Forget Atlantis. These real sunken cities of the ancient world that every bit as incredible as the legend.
We may never find Atlantis, but the real world is full of sunken cities every bit as incredible as the Greek myths.
They’re in every corner of the world; great, ancient cities that have been pulled under the water through earthquakes and storms. The palaces of great emperors and queens, the great cities of the ancient world, and even a lost city of pirates have sunken to the bottom of the sea.
Cleopatra’s Kingdom, Alexandria, Egypt
Lost for 1600 years, the royal palace of Cleopatra was discovered off the shores of Alexandria. A team of marine archaeologists, led by Frenchman Franck Goddio, began excavating the sunken city in 1998.
When the last Queen of Egypt was alive, she’d kept a great palace on the island of Antirhodos. The whole island was a land of luxury. Any sailor who docked on its shores would be greeted by a great column of pillars, each adorned with a crown, leading their way to queen’s palace.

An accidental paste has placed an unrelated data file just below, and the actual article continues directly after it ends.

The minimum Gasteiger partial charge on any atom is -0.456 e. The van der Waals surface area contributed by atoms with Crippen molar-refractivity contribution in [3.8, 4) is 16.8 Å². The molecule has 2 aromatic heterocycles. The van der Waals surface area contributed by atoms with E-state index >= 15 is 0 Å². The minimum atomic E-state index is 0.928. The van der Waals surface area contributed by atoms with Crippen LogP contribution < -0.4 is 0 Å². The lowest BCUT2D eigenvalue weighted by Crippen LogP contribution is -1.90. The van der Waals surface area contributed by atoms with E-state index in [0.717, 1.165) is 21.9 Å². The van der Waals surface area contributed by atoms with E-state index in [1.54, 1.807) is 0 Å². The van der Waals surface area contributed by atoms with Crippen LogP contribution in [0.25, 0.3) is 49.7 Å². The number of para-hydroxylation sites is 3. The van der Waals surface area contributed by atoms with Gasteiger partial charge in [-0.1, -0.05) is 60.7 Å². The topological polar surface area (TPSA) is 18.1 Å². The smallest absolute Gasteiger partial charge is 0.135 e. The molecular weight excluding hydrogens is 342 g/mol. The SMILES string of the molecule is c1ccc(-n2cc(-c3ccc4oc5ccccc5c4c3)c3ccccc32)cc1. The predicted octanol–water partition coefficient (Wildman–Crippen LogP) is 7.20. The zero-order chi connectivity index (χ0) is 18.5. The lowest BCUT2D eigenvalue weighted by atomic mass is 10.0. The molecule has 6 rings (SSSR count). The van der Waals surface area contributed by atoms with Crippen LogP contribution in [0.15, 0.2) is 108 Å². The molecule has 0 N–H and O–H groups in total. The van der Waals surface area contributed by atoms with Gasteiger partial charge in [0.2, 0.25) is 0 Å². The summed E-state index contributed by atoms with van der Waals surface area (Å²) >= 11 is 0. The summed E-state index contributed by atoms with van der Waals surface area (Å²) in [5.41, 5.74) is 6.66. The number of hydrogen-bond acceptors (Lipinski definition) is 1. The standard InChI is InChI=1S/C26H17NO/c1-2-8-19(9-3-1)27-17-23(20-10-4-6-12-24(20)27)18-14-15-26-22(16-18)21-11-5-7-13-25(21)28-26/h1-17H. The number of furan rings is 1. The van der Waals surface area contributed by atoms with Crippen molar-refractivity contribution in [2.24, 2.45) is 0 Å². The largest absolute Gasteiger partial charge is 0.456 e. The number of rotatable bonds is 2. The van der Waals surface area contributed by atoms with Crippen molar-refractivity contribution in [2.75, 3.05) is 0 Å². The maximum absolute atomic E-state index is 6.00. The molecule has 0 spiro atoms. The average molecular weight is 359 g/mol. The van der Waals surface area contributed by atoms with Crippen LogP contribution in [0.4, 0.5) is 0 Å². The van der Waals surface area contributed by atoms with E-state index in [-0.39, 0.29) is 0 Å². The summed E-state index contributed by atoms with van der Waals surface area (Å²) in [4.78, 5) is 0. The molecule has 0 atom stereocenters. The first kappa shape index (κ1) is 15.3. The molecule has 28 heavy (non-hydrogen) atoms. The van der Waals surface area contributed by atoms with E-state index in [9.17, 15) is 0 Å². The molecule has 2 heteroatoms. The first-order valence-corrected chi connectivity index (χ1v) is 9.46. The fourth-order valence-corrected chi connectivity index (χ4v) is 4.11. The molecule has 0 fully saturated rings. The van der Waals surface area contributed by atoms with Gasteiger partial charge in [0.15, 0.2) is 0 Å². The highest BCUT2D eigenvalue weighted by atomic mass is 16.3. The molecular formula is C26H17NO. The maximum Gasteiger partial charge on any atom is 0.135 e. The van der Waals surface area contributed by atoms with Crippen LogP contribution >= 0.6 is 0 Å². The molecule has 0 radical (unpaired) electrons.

It was a massive, beautiful palace, surrounded by sphinxes and statues of goddesses; a pleasure island so beautiful that it was said to rival Rhodes, the greatest of the Greek islands.
But 400 years after she died, Cleopatra’s palace was racked by earthquakes and tsunamis that submerged the whole island under the sea. And there, buried underwater, it lay hidden for 1600 years.
When it was finally uncovered just 20 years ago, some of the most incredible artifacts were still intact. The marine archaeologists found the red granite columns that welcomed new visitors, great statues and art, and even the foundation of Cleopatra’s lost palace.
Today, much of that has pulled out of the sunken city. 20,000 relics of the past have been pulled out of the sunken city and sent off the museums of the world.
But the Egyptian government plans to bring the sunken city back to life. They plan on creating an underwater museum and holding tours of what was one Cleopatra’s palace, letting any one of us tour a real-life Atlantis, still submerged under the sea.
Among the discoveries were the foundations of the palace, shipwrecks, red granite columns, and statues of the goddess Isis and a sphinx. The Egyptian Government plans to create an underwater museum and hold tours of the fantastic site of the ancient sunken city.